LAPLACE, LA (WVUE) - Midway through his term as president of the National Association of Homebuilders, a local man finds himself in the middle of a controversy that's affecting home ownership.
Randy Noel of Laplace has been meeting with some of the highest ranking members of Congress and the Trump administration to try and get a break on new tariffs, which are driving up the price of homes.
For three decades, he's been one of the region's busiest homebuilders. But now Noel wears two hats as head of one of the largest associations in the U.S.
"I'm probably out of town three days out of the work week every week," he said.
One of his big tasks is keeping homes affordable, and home prices are on the rise largely because of new tariffs. The 20 percent tariff on Canadian lumber is hitting home-buyers hard.
"Homes I built in the first part of 2017, compared to today, I'm seeing a 45 percent jump in lumber prices," said Noel.
Those higher prices are hurting home building, one of America's biggest industries. They are also keeping would-be home-buyers in rentals.
"For every thousand dollars higher the cost for a house, 150,000 people in the U.S. are precluded from getting a house," said Noel.
Noel says that equates to 5,000 people for every thousand dollar rise in Louisiana.
Noel and the National Homebuilders are now lobbying the Trump administration to lift the tariffs and make homes more affordable. They are also backing a plan to cut more trees in federal forests, something that environmentalists oppose but Noel says is needed.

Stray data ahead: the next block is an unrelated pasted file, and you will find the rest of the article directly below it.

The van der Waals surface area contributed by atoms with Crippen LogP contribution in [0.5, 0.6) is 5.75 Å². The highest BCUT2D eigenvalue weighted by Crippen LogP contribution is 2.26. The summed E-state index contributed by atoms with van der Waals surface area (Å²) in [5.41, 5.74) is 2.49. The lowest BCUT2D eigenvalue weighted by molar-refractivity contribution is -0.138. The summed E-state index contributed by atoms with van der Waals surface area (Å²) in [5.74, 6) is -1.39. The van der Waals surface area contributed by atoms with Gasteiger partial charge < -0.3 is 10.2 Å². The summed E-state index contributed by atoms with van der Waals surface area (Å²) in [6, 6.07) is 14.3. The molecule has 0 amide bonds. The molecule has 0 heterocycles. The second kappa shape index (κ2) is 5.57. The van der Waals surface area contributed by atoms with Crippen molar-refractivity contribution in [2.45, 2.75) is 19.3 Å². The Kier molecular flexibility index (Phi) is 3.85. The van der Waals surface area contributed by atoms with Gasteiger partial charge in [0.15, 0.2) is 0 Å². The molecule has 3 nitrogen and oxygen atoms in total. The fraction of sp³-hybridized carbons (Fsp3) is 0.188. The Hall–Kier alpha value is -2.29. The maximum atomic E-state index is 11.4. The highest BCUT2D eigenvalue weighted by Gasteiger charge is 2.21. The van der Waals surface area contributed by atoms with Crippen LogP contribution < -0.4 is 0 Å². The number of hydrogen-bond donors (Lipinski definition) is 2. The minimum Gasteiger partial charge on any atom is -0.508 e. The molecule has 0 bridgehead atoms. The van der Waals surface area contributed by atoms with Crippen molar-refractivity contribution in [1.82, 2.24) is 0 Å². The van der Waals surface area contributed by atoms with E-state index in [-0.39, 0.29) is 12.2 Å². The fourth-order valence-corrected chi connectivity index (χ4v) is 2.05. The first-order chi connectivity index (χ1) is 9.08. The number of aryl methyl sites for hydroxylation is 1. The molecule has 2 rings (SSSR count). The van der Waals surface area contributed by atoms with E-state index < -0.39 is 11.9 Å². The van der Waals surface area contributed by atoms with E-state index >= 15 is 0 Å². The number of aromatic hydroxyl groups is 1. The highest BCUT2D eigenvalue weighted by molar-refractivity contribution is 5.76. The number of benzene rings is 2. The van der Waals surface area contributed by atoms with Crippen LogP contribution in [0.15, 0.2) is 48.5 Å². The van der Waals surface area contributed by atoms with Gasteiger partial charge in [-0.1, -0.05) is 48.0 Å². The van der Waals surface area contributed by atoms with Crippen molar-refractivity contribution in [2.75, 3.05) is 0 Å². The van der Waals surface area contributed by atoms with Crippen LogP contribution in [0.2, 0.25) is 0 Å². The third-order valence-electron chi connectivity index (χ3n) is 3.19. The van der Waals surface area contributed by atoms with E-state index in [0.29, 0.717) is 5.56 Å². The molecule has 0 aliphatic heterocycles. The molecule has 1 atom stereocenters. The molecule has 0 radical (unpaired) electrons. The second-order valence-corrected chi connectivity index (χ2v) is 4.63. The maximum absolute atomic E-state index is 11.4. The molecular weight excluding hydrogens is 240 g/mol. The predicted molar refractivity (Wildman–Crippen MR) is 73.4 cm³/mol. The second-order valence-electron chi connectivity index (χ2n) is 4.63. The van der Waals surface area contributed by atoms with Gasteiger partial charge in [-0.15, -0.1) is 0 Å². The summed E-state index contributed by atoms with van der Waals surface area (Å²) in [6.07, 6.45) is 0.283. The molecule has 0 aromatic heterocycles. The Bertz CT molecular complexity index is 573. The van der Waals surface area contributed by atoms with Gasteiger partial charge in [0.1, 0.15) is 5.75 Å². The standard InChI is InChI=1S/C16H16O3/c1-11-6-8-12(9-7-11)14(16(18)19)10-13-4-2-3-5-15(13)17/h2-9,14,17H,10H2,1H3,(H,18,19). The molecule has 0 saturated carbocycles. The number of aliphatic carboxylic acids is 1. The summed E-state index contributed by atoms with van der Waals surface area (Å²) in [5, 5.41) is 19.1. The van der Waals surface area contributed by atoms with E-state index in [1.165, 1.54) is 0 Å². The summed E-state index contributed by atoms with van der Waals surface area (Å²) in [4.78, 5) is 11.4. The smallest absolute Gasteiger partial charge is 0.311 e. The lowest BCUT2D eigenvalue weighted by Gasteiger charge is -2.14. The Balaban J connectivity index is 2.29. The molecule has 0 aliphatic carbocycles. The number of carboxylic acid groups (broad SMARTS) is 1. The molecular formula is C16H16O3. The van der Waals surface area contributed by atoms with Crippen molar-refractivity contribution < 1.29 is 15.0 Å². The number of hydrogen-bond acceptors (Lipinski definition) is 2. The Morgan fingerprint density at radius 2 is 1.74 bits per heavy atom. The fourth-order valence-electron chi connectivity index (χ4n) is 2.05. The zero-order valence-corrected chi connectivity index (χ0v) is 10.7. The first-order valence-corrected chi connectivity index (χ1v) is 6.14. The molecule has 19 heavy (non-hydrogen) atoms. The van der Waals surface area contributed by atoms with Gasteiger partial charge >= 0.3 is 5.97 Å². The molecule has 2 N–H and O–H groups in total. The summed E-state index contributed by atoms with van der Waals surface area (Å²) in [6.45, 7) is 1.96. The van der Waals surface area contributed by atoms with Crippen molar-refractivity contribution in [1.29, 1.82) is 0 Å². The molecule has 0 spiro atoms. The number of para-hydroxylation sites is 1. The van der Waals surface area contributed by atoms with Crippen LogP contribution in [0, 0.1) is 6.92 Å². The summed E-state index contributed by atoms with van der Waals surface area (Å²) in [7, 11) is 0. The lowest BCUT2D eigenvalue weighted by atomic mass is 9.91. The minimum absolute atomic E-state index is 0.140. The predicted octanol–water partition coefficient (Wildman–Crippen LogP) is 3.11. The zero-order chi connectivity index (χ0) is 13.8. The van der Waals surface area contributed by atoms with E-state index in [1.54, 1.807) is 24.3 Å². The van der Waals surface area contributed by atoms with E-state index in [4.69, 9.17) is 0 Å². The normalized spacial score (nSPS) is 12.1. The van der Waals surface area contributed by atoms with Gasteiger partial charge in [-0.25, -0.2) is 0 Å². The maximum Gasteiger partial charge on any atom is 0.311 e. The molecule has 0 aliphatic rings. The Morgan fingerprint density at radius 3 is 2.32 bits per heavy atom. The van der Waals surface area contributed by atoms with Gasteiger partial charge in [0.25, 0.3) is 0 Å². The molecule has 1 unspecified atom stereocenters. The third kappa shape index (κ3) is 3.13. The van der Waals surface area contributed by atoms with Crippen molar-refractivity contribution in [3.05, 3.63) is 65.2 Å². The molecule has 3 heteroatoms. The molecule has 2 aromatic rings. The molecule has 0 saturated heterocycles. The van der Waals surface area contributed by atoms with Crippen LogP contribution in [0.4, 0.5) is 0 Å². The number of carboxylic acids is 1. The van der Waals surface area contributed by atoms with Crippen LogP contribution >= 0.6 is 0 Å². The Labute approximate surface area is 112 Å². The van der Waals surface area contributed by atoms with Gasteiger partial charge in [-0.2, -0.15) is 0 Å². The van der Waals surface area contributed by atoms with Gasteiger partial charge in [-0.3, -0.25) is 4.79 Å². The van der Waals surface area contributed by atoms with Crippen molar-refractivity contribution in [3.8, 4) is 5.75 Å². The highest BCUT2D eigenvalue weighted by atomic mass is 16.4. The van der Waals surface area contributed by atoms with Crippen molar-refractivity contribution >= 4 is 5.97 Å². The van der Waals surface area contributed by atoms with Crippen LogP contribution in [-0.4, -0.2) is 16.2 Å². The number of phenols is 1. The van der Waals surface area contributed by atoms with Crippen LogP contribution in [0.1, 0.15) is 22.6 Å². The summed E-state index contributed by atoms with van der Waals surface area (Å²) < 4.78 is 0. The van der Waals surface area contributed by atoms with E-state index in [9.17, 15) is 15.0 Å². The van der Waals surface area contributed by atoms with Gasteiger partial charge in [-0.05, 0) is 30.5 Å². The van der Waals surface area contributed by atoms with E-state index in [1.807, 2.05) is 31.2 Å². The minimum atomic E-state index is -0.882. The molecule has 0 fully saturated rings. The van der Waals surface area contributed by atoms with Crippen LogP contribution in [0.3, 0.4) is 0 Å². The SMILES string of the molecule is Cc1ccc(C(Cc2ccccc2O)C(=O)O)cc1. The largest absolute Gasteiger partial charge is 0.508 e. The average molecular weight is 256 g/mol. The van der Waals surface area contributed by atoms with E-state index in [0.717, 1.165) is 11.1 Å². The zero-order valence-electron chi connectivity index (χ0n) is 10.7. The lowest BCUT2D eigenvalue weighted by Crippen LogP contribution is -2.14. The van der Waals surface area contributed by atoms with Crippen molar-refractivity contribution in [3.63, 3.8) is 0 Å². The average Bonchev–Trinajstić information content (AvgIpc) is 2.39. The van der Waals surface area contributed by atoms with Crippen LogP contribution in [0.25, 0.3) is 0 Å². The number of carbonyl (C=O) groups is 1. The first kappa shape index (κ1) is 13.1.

"Where these trees are so close together, and fall, this is all kindle for fire, and makes it harder to fight those fires," said Noel.
He advocates a program that he believes will better manage forests, help the home building industry, and reduce forest fires.
Though Noel is away from home half the week, his business goes on.
With battles looming over trade tariffs and flood insurance, the homegrown president of the National Homebuilders Association looks to have a busy year.
Noel's work with the Louisiana Homebuilders Association prior to becoming the president of the national association left a big mark. He was at the center of new building codes enacted after Katrina, and he's now working with Puerto Rican authorities to help that country rebuild after last year's hurricane.